Why do we need an initiative for the sustainable development of the blue economy in the western Mediterranean?
The western Mediterranean Sea has enormous wealth in terms of natural resources, cultural assets and diversity of people and places. The various sectors of the maritime economy have vast potential for development. But despite the major assets, the region faces a number of challenges which give rise to geopolitical instability: a prolonged economic and financial crisis with high youth unemployment in several countries, growing coastal urbanisation, the overexploitation of fish stocks, marine pollution and last but not least the refugee crisis. In addition climate change greatly affects the region and the rise in sea level is a major threat to coastal ecosystems and economies. Other factors such as population growth and ageing, migration and deepening globalisation are bound to magnify these pressures.
How has the initiative for western Mediterranean come about?
This Initiative for the Western Mediterranean follows up on Ministerial Declaration on the Blue Economy endorsed by the Union for Mediterranean on 17 November 2015, which invited the participating countries to explore the added value and the feasibility of appropriate maritime strategies at sub-regional level, and build on the experience of the 5+5 Dialogue. In October 2016, the Foreign Affairs Ministers of Algeria, France, Italy, Libya, Malta, Mauritania, Morocco, Portugal, Spain and Tunisia encouraged further work on an initiative for the sustainable development of the blue economy, together with the Union for the Mediterranean (UfM) Secretariat.
The Initiative results from close cooperation between the European Commission and the national governments, the UfM Secretariat, the region's stakeholders and regional organisations such as General Fisheries Commission for the Mediterranean, the UN Environmental Programme, the Mediterranean Action Plan and the Conference of Peripheral and Maritime Regions. The process started in February 2016 and culminated a year later with a Stakeholder Conference in Barcelona.
Which countries are involved?
The geographical scope of this strategy is based on the western Mediterranean sub-basin and concerns ten countries: five EU Member States (France, Italy Portugal, Spain and Malta) and five non-EU countries (Algeria, Libya, Mauritania, Morocco and Tunisia). As it concerns both EU and partner countries, it will have to be politically endorsed both in the EU and in the Union for the Mediterranean.
Will it be open to other countries?
The scope of action and the potential benefits of this initiative could easily extend beyond the western Mediterranean sub-basin. Marine and coastal areas are interconnected systems, so depending on the needs to be addressed, actions may involve partners in the central Mediterranean and north-east Atlantic and will remain open to other partners.
What are the main objectives and goals of the Initiative?
By fostering coordination and cooperation among the ten countries, the Initiative aims to increase safety and security; promote sustainable blue growth and jobs; and preserve ecosystems and biodiversity in the western Mediterranean region. It therefore focusses on three main goals (a safer and more secure maritime space, a smart and resilient blue economy and a better governance of the sea) and proposes a number of priority actions to reach those goals. A Framework for Actionidentifies the gaps that need to be filled and the potential added value of the actions proposed.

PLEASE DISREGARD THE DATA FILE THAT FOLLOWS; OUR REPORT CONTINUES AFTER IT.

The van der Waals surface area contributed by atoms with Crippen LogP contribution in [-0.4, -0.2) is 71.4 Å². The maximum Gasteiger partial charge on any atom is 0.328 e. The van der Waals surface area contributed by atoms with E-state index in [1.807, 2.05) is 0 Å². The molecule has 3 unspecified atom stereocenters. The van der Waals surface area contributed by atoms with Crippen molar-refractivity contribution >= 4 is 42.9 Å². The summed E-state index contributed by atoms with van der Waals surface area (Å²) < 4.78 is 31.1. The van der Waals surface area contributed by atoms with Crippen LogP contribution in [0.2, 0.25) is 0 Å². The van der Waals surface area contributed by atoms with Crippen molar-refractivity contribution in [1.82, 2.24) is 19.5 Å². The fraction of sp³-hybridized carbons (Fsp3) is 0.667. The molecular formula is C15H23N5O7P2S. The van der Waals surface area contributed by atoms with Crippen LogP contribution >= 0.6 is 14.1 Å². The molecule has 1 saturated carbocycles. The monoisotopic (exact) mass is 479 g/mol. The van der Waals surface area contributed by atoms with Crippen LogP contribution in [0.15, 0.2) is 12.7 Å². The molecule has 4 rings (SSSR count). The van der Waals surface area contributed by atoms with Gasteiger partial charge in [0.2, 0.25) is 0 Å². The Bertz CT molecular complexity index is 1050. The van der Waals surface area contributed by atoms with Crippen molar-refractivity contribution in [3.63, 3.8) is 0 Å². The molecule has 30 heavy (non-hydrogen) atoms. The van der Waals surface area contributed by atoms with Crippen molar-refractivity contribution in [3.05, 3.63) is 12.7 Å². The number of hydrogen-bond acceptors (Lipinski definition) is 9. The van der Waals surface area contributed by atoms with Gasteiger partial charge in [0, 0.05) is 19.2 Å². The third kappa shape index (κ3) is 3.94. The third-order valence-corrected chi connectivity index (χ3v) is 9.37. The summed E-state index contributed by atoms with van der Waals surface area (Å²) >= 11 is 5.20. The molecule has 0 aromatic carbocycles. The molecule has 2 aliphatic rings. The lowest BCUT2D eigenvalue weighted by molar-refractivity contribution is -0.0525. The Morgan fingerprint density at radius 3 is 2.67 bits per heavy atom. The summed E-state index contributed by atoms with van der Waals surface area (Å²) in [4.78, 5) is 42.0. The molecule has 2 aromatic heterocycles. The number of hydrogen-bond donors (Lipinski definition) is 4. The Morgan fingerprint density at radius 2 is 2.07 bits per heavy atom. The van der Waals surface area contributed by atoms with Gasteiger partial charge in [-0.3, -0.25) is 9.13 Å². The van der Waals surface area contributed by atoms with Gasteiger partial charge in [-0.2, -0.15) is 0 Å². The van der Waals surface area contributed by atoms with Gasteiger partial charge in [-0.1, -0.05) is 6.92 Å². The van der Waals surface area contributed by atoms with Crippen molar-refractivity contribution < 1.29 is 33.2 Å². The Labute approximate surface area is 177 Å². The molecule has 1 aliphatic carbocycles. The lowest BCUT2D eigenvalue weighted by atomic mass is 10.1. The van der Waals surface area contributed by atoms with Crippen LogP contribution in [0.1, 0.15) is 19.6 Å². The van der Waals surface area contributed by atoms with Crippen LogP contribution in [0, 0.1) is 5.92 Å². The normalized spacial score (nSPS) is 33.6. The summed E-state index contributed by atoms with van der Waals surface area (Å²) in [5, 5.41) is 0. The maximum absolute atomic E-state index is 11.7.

How is this initiative linked to EU policies? What areas will it cover?
Rather than creating new legislation, this Initiative aims to achieve the Commission's priorities (‘A New Boost for Jobs, Growth and Investment', ‘A Resilient Energy Union with a Forward-Looking Climate Change Policy', ‘Towards a New Policy on Migration' and ‘A stronger global actor') by strengthening cross-border cooperation in the region and fostering compliance with EU law. Special emphasis is laid on better synergy between existing funds and on an integrated approach that ties together different policy strands and strongly interconnects EU policies and initiatives.
The Initiative complements the MedFish4Ever Declaration (Malta, 30 March 2017), which sets out a detailed work programme for the next 10 year to save the Mediterranean fish stocks and protect the region's ecological and economic wealth.
Who will benefit from the Initiative?
All stakeholders in the region will benefit from the Initiative, including local, regional and national administrations, universities, maritime clusters, training institutions, businesses, SMEs, fishermen, civil society organisations and investors. And last but not least the people living in the region.
How will the Initiative be funded?
The Initiative will be funded through the existing international, EU, national and regional funds and financial instruments. As per a conservative estimate, the funds available for implementing this Initiative amount to at least € 4 billion. In addition the EU is envisaging creating a dedicated assistance mechanism for the western Mediterranean and launching focused calls to promote maritime clusters, Maritime Spatial Planning and cooperation between maritime training institutes and between coastal communities on small scale fisheries in the region amounting to about €10 million.
What are the next steps?
The Commission invites the European Parliament and the Council to endorse this Communication. The Commission also invites the Committee of the Regions and the European Economic and Social Committee to provide opinions on this Initiative.
The participating countries will also need to take ownership and define a governance structure to lead and implement this Initiative. Based on their reports, the Commission will in turn report on the implementation to the Council and the European Parliament by 2022.